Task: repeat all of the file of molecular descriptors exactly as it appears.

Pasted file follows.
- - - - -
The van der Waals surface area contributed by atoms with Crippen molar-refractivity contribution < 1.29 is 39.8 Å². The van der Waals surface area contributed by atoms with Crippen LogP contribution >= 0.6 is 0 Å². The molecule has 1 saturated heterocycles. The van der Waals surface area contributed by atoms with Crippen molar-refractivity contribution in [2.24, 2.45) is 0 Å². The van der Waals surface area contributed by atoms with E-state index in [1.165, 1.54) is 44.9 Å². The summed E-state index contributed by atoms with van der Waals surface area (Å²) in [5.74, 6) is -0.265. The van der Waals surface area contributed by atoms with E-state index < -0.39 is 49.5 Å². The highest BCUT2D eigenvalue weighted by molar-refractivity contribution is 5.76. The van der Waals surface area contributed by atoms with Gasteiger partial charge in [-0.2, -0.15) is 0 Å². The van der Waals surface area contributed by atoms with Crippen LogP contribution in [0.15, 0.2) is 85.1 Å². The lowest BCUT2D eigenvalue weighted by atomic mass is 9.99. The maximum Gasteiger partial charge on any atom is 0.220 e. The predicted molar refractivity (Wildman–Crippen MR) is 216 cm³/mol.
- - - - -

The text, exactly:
The van der Waals surface area contributed by atoms with Crippen molar-refractivity contribution < 1.29 is 39.8 Å². The van der Waals surface area contributed by atoms with Crippen LogP contribution >= 0.6 is 0 Å². The molecule has 1 saturated heterocycles. The van der Waals surface area contributed by atoms with Crippen molar-refractivity contribution in [2.24, 2.45) is 0 Å². The van der Waals surface area contributed by atoms with E-state index in [1.165, 1.54) is 44.9 Å². The summed E-state index contributed by atoms with van der Waals surface area (Å²) in [5.74, 6) is -0.265. The van der Waals surface area contributed by atoms with E-state index < -0.39 is 49.5 Å². The highest BCUT2D eigenvalue weighted by molar-refractivity contribution is 5.76. The van der Waals surface area contributed by atoms with Gasteiger partial charge in [-0.2, -0.15) is 0 Å². The van der Waals surface area contributed by atoms with Crippen LogP contribution in [0.15, 0.2) is 85.1 Å². The lowest BCUT2D eigenvalue weighted by atomic mass is 9.99. The maximum Gasteiger partial charge on any atom is 0.220 e. The predicted molar refractivity (Wildman–Crippen MR) is 216 cm³/mol.